Monthly Archives: March 2008
The Department of Fish & Game says it will continue to test-fish for herring – and to hold commercial seine openings, if necessary -- in an area of Sitka Sound considered critical for subsistence. The decision was made over the objection of the Sitka Tribe of Alaska. The herring sac-roe fishery is now on two-hour notice. At a meeting of permit holders, processors, and tribal officials this morning (Mon 3-24-08), ADF&G management biologist Dave Gordon said he had no plans to abandon test fishing, and no authority to close an area.
A Sitka fisherman is facing a possible total loss after his boat was towed out of the harbor and set adrift over the weekend. The forty-one foot wooden troller Sonray was untied from its berth in Sitka’s ANB harbor sometime between 10PM and 11:30 last Friday night (3-21-08), and towed to sea. The Sonray was located about 12 hours later by state troopers at the Apple Islands, pounding against the beach in heavy swell. KCAW’s Robert Woolsey talked with the Sonray’s skipper, Eric Robinson, as he surveyed the splintered underside of his boat Monday morning at the Halibut Point Road haul-out:
Mary Emerick runs the wilderness program in the Sitka Ranger District, and chairs the national Wilderness Advisory Group. Emerick is just back from Washington DC, where she briefed Forest Service chief Abigail Kimball on the Ten-Year Wilderness Stewardship challenge. In the first of a two-part interview, KCAWs Robert Woolsey spoke with Emerick about how the Forest Service’s recently-appointed top officer responded to the idea of measuring wilderness stewardship.
The Sitka Tribe of Alaska is backing away from a board of fish proposal that would have closed most of Sitka Sound to commercial herring fishing. At its regular meeting Wednesday night (3-19-08), the Tribal council instead approved proposals that would cap the commercial sac roe fishery at 10-thousand tons, and include test fishing in the annual guideline harvest level.
Morning Edition interview with Rabbi Rony Greenberg and David Voluck.
A popular totem pole in downtown Sitka's Totem Square is headed for a makeover. Known as a “shame” pole, it depicts a naked Alexander Baranof, a man who carries a lot of emotional weight in Sitka. Chief Manager of the Russian American Company in the early 19th century and the first Colonial Governor of Russian America, Baranof also presided over a pivotal battle between the Russians and the Sitka Tlingit. Decades after the Baranof pole was carved, some people want to give him back his clothes and turn the symbol of ridicule into one of healing.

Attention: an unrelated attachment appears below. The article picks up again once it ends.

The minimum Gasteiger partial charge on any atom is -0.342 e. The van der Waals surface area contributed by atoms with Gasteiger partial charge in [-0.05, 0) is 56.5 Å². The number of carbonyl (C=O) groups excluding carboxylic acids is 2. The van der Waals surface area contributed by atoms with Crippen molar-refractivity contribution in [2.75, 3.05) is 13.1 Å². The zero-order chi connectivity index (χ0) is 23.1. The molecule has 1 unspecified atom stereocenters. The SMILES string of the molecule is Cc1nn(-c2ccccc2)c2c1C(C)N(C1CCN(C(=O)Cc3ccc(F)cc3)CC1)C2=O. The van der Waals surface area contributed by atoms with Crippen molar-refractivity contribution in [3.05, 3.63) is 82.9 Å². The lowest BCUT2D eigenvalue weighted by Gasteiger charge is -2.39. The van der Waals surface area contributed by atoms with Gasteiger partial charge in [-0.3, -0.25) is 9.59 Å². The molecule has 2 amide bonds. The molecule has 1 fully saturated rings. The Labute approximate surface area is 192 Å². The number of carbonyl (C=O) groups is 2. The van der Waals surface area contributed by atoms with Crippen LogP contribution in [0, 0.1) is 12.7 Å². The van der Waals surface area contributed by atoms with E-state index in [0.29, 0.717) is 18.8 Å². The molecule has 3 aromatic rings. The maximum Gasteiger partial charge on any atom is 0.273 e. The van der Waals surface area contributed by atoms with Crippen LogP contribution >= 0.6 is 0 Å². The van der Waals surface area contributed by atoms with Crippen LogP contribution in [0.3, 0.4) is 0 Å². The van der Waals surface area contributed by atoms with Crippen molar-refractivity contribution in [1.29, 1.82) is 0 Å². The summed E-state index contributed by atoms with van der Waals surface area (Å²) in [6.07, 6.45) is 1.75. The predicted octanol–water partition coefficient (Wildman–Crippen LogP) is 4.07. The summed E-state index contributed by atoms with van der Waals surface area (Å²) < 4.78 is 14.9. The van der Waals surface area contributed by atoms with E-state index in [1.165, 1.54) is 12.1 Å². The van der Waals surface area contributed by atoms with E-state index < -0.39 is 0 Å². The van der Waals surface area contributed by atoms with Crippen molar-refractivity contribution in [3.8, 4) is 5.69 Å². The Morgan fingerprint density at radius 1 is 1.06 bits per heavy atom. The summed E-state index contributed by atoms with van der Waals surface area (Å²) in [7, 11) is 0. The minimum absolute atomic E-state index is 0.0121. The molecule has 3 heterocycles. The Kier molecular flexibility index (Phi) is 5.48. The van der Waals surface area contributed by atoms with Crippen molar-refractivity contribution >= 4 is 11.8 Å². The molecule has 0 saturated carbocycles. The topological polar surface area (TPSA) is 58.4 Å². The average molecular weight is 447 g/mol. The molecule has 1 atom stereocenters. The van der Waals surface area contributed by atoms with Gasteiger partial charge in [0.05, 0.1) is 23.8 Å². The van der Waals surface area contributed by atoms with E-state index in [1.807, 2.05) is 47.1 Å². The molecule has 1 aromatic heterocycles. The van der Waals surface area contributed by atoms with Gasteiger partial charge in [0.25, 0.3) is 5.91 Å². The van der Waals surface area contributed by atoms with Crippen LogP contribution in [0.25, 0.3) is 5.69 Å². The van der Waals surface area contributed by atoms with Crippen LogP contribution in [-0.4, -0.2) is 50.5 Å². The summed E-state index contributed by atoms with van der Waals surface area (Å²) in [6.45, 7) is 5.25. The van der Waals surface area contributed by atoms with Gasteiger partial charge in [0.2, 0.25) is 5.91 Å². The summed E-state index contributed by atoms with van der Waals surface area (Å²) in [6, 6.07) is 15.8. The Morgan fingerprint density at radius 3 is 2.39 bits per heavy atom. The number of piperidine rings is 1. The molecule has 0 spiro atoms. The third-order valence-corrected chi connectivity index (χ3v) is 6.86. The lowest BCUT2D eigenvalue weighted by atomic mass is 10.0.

The Village Public Safety Officer Program graduated its 34th class Friday (3/14) in Sitka. It was the first class to graduate since a Senate task force released a list of recommendations for improving the program. Five new VPSOs were sworn in: Christopher Barnett from St. Mary’s, John Tobeluk (Tuh-BEE-luhk) from Chefornak (Cheh-FOUR-nahk), William Peifer (FIE-fuhr) of Brevig Mission and Jim Shavings of Mekoryuk (Meh-CORE-uhk).
The sheer magnitude of the problems presented by global climate change can have a chilling effect on action for small communities. But that hasn’t stopped places like Homer from developing a Climate Change action plan – and now Sitka may not be far behind. A group of about three dozen Sitkans met last night (Thu 3-13-08) to identify meaningful solutions to climate change that can happen within the community – and in the near term.
Climate change has been making the headlines lately, particularly in its effects on the arctic. But what about Southeast Alaska? Jeffrey Short, a chemist with the National Marine Fisheries Service in Juneau, addressed that question for a group of concerned Sitkans Wednesday night (3/12), and the message was not pretty. Melissa Marconi Wentzel reports,
The city of Sitka is going to tighten up its review of building permit requests for projects involving historic properties. The Sitka assembly last night (2-11-08) affirmed the authority of the Sitka Historic Preservation Commission to play a significant role in the review of building permits for – or near to – the community’s inventoried historic resources.